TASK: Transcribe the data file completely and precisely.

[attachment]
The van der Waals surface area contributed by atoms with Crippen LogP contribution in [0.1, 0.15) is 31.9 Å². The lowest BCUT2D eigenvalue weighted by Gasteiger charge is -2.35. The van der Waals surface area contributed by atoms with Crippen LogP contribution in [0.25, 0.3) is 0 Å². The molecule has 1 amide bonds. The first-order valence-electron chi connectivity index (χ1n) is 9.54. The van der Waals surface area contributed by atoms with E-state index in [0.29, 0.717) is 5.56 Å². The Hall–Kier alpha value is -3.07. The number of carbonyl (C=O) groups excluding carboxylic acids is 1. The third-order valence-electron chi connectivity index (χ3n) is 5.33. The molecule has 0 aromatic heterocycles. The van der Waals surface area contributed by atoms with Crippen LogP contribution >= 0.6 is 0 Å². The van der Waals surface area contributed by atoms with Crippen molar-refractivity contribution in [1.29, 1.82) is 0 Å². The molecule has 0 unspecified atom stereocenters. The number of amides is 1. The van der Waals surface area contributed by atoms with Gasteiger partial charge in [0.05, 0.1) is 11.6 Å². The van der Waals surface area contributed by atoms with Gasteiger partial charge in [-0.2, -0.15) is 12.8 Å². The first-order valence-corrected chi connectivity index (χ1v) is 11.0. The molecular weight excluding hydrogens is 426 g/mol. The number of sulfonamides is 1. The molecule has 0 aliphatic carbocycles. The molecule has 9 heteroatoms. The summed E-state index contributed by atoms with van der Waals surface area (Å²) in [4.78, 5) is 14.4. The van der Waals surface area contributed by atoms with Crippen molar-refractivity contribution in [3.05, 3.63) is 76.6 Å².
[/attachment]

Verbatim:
The van der Waals surface area contributed by atoms with Crippen LogP contribution in [0.1, 0.15) is 31.9 Å². The lowest BCUT2D eigenvalue weighted by Gasteiger charge is -2.35. The van der Waals surface area contributed by atoms with Crippen LogP contribution in [0.25, 0.3) is 0 Å². The molecule has 1 amide bonds. The first-order valence-electron chi connectivity index (χ1n) is 9.54. The van der Waals surface area contributed by atoms with E-state index in [0.29, 0.717) is 5.56 Å². The Hall–Kier alpha value is -3.07. The number of carbonyl (C=O) groups excluding carboxylic acids is 1. The third-order valence-electron chi connectivity index (χ3n) is 5.33. The molecule has 0 aromatic heterocycles. The van der Waals surface area contributed by atoms with Crippen LogP contribution >= 0.6 is 0 Å². The van der Waals surface area contributed by atoms with Crippen molar-refractivity contribution in [1.29, 1.82) is 0 Å². The molecule has 0 unspecified atom stereocenters. The number of amides is 1. The van der Waals surface area contributed by atoms with Gasteiger partial charge in [0.05, 0.1) is 11.6 Å². The van der Waals surface area contributed by atoms with Gasteiger partial charge in [-0.2, -0.15) is 12.8 Å². The first-order valence-corrected chi connectivity index (χ1v) is 11.0. The molecular weight excluding hydrogens is 426 g/mol. The number of sulfonamides is 1. The molecule has 0 aliphatic carbocycles. The molecule has 9 heteroatoms. The summed E-state index contributed by atoms with van der Waals surface area (Å²) in [4.78, 5) is 14.4. The van der Waals surface area contributed by atoms with Crippen molar-refractivity contribution in [3.05, 3.63) is 76.6 Å².